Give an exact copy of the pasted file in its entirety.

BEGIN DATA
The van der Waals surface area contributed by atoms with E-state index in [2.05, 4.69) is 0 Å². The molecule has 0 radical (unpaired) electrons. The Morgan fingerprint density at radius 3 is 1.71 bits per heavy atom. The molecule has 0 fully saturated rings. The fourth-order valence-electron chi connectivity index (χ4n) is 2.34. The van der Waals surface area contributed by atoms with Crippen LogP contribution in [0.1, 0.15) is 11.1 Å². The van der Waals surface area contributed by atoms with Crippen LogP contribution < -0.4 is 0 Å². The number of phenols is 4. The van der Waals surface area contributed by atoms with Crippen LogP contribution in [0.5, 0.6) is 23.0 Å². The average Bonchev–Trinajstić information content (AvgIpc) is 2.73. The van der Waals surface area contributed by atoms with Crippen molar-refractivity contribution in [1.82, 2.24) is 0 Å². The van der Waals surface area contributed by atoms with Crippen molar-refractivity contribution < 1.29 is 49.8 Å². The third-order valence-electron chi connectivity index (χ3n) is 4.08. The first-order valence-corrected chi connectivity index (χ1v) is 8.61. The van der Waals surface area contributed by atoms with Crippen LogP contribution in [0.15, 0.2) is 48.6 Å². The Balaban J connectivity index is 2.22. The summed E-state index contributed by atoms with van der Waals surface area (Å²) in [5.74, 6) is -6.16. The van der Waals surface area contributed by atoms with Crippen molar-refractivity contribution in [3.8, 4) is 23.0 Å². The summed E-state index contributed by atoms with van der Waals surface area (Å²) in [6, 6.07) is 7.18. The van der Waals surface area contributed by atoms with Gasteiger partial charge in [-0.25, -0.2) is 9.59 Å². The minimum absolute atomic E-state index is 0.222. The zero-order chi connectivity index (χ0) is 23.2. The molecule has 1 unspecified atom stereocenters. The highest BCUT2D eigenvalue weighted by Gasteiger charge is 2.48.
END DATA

The van der Waals surface area contributed by atoms with E-state index in [2.05, 4.69) is 0 Å². The molecule has 0 radical (unpaired) electrons. The Morgan fingerprint density at radius 3 is 1.71 bits per heavy atom. The molecule has 0 fully saturated rings. The fourth-order valence-electron chi connectivity index (χ4n) is 2.34. The van der Waals surface area contributed by atoms with Crippen LogP contribution in [0.1, 0.15) is 11.1 Å². The van der Waals surface area contributed by atoms with Crippen LogP contribution < -0.4 is 0 Å². The number of phenols is 4. The van der Waals surface area contributed by atoms with Crippen LogP contribution in [0.5, 0.6) is 23.0 Å². The average Bonchev–Trinajstić information content (AvgIpc) is 2.73. The van der Waals surface area contributed by atoms with Crippen molar-refractivity contribution in [1.82, 2.24) is 0 Å². The van der Waals surface area contributed by atoms with Crippen molar-refractivity contribution < 1.29 is 49.8 Å². The third-order valence-electron chi connectivity index (χ3n) is 4.08. The first-order valence-corrected chi connectivity index (χ1v) is 8.61. The van der Waals surface area contributed by atoms with Crippen LogP contribution in [0.15, 0.2) is 48.6 Å². The Balaban J connectivity index is 2.22. The summed E-state index contributed by atoms with van der Waals surface area (Å²) in [5.74, 6) is -6.16. The van der Waals surface area contributed by atoms with Crippen molar-refractivity contribution in [3.8, 4) is 23.0 Å². The summed E-state index contributed by atoms with van der Waals surface area (Å²) in [6, 6.07) is 7.18. The van der Waals surface area contributed by atoms with Gasteiger partial charge in [-0.25, -0.2) is 9.59 Å². The minimum absolute atomic E-state index is 0.222. The zero-order chi connectivity index (χ0) is 23.2. The molecule has 1 unspecified atom stereocenters. The highest BCUT2D eigenvalue weighted by Gasteiger charge is 2.48.